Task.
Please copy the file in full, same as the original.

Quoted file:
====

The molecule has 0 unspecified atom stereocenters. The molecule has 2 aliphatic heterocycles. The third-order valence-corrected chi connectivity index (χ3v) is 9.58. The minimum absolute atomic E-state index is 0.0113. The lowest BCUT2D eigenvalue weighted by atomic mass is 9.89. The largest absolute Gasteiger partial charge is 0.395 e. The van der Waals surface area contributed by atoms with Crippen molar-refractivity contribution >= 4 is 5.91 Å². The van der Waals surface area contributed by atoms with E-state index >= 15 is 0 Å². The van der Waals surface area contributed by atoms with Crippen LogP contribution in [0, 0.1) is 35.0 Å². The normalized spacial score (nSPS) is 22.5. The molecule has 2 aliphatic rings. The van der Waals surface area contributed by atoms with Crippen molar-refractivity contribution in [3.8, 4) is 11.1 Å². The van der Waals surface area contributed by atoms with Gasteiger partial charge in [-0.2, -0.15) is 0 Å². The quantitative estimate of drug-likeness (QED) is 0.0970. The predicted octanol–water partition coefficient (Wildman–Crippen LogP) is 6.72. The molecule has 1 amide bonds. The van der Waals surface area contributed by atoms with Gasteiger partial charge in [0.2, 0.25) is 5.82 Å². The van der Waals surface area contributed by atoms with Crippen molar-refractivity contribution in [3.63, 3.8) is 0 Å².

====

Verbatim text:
The molecule has 0 unspecified atom stereocenters. The molecule has 2 aliphatic heterocycles. The third-order valence-corrected chi connectivity index (χ3v) is 9.58. The minimum absolute atomic E-state index is 0.0113. The lowest BCUT2D eigenvalue weighted by atomic mass is 9.89. The largest absolute Gasteiger partial charge is 0.395 e. The van der Waals surface area contributed by atoms with Crippen molar-refractivity contribution >= 4 is 5.91 Å². The van der Waals surface area contributed by atoms with E-state index >= 15 is 0 Å². The van der Waals surface area contributed by atoms with Crippen LogP contribution in [0, 0.1) is 35.0 Å². The normalized spacial score (nSPS) is 22.5. The molecule has 2 aliphatic rings. The van der Waals surface area contributed by atoms with Crippen molar-refractivity contribution in [3.8, 4) is 11.1 Å². The van der Waals surface area contributed by atoms with Gasteiger partial charge in [-0.2, -0.15) is 0 Å². The quantitative estimate of drug-likeness (QED) is 0.0970. The predicted octanol–water partition coefficient (Wildman–Crippen LogP) is 6.72. The molecule has 1 amide bonds. The van der Waals surface area contributed by atoms with Gasteiger partial charge in [0.2, 0.25) is 5.82 Å². The van der Waals surface area contributed by atoms with Crippen molar-refractivity contribution in [3.63, 3.8) is 0 Å².